Skis have been a mode of transportation through snowy terrain for centuries. Norse folklore contains mentions of skiing, with tales of Ullr and Skade, the Nordic god and goddess of skiing, going as far back as 1300 BCE. In 1206 CE, legend speaks of two Norwegian soldiers who spirit the infant heir to the throne to safety, using skis to navigate their way.
Skiing has inspired legends, myths, and people over the millennia. One such person was Abel Rossignol, who started making skis in 1907 in a small workshop. Today, sporting goods stores sell Rossini skis all over the world. The story of how this humble operation turned into one of the largest ski enterprises began, as all ski stories do, with a downhill slide.
The First In France
Abel Rossignol was in charge of a workshop that specialized in wooden parts in the town of Voiron in southeastern France. In 1907, he attended one of the first international skiing events in France, on the snow-bound slopes of Montgenevre. He was one of almost 3,000 people who went to the event. Perhaps it was the graceful slip and slide of skiers down the snowy mountainside, but Abel immediately developed a passion for the sport, and that same year he designed and manufactured his own skis.
His skis were made of lightly varnished, solid wood. The design impressed members of certain organizations so much that in 1911, they gave Rossignol an award for his skis. This recognition spurned Rossignol to expand his ski operation because, despite his passion for skiing, his company still kept its wooden part, manufacturing division.
The ski division of Rossignol’s business continued to improve its designs over the decades. In the 1930s, the company switched from solid wood skis to laminated skis made of multilayered wooden boards, which weighed less and were tougher than the previous design. The switch proved to be a wise move. With the previous models, Rossignol was producing a few hundred skis a year. After they started making laminated skis, production leaped to thousands by the early 1950s.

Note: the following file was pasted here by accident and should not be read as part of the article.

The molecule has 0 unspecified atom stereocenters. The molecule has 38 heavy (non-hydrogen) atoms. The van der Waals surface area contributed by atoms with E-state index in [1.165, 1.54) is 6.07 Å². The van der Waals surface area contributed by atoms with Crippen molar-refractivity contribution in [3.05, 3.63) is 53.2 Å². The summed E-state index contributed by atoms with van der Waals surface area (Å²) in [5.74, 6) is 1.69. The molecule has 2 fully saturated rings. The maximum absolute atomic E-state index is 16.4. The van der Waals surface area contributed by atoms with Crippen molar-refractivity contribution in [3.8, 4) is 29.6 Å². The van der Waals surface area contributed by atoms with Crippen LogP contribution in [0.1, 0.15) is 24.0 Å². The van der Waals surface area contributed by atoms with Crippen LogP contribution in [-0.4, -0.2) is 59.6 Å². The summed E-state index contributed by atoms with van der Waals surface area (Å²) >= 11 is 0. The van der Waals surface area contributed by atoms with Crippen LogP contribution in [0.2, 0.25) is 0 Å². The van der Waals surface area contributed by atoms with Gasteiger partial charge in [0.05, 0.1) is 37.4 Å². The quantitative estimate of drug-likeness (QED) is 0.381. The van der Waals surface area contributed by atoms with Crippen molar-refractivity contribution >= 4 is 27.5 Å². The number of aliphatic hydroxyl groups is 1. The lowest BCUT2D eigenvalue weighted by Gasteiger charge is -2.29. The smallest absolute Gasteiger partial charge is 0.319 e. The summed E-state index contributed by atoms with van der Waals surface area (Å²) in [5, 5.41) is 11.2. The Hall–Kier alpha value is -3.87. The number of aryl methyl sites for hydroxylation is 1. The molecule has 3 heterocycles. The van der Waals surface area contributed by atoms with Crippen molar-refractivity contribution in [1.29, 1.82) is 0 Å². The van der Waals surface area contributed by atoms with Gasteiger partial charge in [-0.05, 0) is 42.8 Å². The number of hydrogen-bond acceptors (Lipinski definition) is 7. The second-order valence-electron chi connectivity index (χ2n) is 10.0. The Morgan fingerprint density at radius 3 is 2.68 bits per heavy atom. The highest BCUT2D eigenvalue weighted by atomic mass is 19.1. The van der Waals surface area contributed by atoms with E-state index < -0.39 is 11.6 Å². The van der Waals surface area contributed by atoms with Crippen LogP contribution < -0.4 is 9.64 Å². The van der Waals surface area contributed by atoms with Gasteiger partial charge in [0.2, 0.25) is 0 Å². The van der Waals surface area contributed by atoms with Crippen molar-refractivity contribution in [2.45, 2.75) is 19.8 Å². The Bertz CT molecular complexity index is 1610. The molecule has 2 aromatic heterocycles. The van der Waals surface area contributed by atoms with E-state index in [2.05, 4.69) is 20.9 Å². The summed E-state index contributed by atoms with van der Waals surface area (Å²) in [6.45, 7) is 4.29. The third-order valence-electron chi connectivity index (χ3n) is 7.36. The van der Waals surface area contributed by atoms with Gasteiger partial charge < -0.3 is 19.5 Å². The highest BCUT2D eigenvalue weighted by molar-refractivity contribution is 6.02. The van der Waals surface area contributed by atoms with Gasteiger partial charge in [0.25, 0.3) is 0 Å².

A Downhill Leap
The factory was still a boutique operation, even though several Olympic gold medalists had won using Rossignol’s skis. It only produced several thousand skis a year, and it still created wooden parts. This would all change in the mid-1950s, when the collapse of the textile industry, the primary market for Rossignol’s wooden parts, collapsed.
The company experienced serious financial difficulties. Under this economic duress, the company chose to stick to making skis, and let the wooden parts division go. This proved to be the best decision for Rossignol’s operation.
Skiing skyrocketed in popularity in the ’60s and ’70s. The revitalized Skis Rossignol took advantage of this trend and quickly established itself as a new multinational skiing entity. It continued to innovate with the design and materials ofskis. The company unveiled its first skis with no wood components in the 1970s and soon began experimenting with plastic skis.
Today, Skis Rossignol is one of the largest ski manufacturers in the world. It has numerous subsidiary companies, which produce and sell accouterments, such as ski boots and the like. The company would not be enjoying the success it has today if it hadn’t been for a young Frenchman who turned a downhill sport into a meteoric rise.